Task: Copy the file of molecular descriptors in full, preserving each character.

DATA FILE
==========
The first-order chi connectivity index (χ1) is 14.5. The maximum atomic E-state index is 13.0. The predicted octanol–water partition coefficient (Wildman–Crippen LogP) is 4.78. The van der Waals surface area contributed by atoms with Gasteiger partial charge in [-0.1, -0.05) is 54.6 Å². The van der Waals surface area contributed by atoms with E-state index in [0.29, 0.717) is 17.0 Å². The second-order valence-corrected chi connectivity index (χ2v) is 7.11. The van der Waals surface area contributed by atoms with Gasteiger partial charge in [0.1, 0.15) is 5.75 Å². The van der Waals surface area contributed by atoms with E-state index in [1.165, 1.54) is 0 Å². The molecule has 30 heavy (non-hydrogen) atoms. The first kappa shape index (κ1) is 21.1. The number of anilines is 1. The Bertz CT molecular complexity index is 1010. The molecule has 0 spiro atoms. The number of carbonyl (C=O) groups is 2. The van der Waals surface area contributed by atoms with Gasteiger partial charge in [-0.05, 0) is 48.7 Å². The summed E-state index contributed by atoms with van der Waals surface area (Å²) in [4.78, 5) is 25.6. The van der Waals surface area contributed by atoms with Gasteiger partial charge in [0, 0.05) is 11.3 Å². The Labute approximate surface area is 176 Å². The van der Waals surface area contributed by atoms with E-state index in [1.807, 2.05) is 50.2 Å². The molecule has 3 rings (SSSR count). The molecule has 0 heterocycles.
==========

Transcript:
The first-order chi connectivity index (χ1) is 14.5. The maximum atomic E-state index is 13.0. The predicted octanol–water partition coefficient (Wildman–Crippen LogP) is 4.78. The van der Waals surface area contributed by atoms with Gasteiger partial charge in [-0.1, -0.05) is 54.6 Å². The van der Waals surface area contributed by atoms with E-state index in [0.29, 0.717) is 17.0 Å². The second-order valence-corrected chi connectivity index (χ2v) is 7.11. The van der Waals surface area contributed by atoms with Gasteiger partial charge in [0.1, 0.15) is 5.75 Å². The van der Waals surface area contributed by atoms with E-state index in [1.165, 1.54) is 0 Å². The molecule has 30 heavy (non-hydrogen) atoms. The first kappa shape index (κ1) is 21.1. The number of anilines is 1. The Bertz CT molecular complexity index is 1010. The molecule has 0 spiro atoms. The number of carbonyl (C=O) groups is 2. The van der Waals surface area contributed by atoms with Gasteiger partial charge in [-0.05, 0) is 48.7 Å². The summed E-state index contributed by atoms with van der Waals surface area (Å²) in [4.78, 5) is 25.6. The van der Waals surface area contributed by atoms with Gasteiger partial charge in [0, 0.05) is 11.3 Å². The Labute approximate surface area is 176 Å². The van der Waals surface area contributed by atoms with E-state index in [1.807, 2.05) is 50.2 Å². The molecule has 3 rings (SSSR count). The molecule has 0 heterocycles.